This stop is a popular starting point for two of Wainwright’s walks that start and finish here, including Miterdale. This is a route favoured by Wainwright that takes in one of ‘Lakeland’s sweetest valleys’.  

The Green

There are many walks to suit all abilities that start here including Burnmoor Tarn, Scafell, Scafell Pike, and Blea Tarn via Hollin How. This station was first known as King of Prussia but during the First World War, it changed its name to Eskdale Green. 

Please note this is a request stop but the train will only stop if there is space on board. Please observe station signage. Only single tickets are available - cash only. 

Fisherground Halt

This station is referred to as a “halt”. A “halt” in railway parlance is a small station with little or no facilities. There is a campsite here with excellent facilities for campers and tourers so you can stay a little longer. 

Please note this is a request stop but the train will only stop if there is space on board. Please observe station signage. Only single tickets are available - cash only.

Beckfoot

This station was not part of the original line; it first opened when the railway became a preserved railway in 1960. 

Today, it is mainly used by walkers wishing to explore the fells and the exquisite nearby Blea Tarn, one of Wainwright's “Walks from Ratty”. Blea Tarn nestles on a granite shoulder at an altitude of 217m (712ft) under the slopes of Blea Tarn Hill.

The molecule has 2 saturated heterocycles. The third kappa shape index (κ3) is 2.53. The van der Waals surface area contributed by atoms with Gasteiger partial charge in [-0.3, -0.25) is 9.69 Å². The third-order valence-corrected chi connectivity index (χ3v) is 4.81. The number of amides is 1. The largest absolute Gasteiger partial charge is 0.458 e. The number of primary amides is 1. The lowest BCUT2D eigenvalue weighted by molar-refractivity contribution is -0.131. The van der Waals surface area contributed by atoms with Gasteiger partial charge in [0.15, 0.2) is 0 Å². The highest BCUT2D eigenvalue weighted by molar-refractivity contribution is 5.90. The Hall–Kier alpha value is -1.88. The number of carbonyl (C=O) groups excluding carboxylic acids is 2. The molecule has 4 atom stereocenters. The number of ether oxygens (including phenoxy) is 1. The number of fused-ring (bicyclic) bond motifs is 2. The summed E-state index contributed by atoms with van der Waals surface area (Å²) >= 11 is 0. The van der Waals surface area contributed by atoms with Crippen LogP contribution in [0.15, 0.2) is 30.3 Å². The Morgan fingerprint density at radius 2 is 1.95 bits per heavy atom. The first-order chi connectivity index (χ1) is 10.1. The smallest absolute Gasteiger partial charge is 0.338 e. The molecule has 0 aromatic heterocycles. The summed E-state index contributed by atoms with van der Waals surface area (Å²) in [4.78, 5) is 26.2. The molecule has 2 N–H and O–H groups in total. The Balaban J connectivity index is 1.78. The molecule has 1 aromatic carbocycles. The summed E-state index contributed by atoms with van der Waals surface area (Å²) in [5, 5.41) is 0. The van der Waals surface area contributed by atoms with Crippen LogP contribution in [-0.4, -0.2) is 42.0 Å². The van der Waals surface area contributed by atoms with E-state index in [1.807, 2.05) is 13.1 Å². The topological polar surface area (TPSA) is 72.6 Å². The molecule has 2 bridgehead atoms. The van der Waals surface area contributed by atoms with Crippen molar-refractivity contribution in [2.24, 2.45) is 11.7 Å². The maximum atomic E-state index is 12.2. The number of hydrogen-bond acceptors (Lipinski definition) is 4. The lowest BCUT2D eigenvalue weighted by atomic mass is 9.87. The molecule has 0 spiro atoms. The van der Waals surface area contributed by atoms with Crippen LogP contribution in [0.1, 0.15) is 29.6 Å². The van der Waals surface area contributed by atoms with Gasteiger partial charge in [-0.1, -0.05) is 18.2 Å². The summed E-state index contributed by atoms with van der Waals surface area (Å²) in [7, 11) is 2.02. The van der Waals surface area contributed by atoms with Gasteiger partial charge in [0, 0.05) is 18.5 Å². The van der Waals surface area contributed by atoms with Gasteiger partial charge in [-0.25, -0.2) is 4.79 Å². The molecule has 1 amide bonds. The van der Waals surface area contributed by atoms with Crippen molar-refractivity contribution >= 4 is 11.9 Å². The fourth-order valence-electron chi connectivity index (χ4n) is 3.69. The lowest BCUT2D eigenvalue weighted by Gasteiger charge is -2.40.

Dalegarth for Boot

The station lies within sight of England’s highest mountains, the Scafell range. It has not always been the terminus of the line, as the railway originally hauled iron ore from Nab Gill Mine. The remains of the rope worked inclined railway can be seen just to the left of the Boot Inn. 

It’s just a short walk into the village where you will find the Eskdale Mill. There are plenty of local walks including Stanley Ghyll waterfall. 

Station facilities include a viewing turntable, licensed café, gift shop, accessible toilets, and an outdoor children's play area. 

History

The Ravenglass and Eskdale Railway is one of the oldest and longest narrow gauge railways in England. It is affectionately and locally known as ‘La’al Ratty’, which means ‘little railway’ in olde Cumbrian dialect. The line was originally built in 1873 and boasts a fascinating history.

History of the Ravenglass and Eskdale Railway

Things to do

We're the heritage attraction with lots to see and do! A journey on our Lake District narrow gauge railway line is just the beginning of your adventure. From taking a step back in time at the fascinating Ravenglass Railway Museum to exploring the area's scenic walking and cycling trails, there are activities for the whole family to enjoy.

Things to do near ravenglass

Our Steam Engines

Engine: River Irt

Year of Build: 1894

Wheel Arrangement: 0-8-2

Length: 22ft

Colour: Green

Engine: River Esk

Year of Build: 1923

Wheel Arrangement: 2-8-2

Length: 22ft

Colour: Black

Engine: River Mite

Year of Build: 1966

Wheel Arrangement: 2-8-2

Length: 22ft

Colour: Red

Engine: Northern Rock

Year of Build: 1976

Wheel Arrangement: 2-6-2

Length: 22ft

Colour: Muscat Green

Engine: Whillan Beck

Year of Build: 1929

Wheel Arrangement: 4-6-2

Length: 22ft

Colour: Blue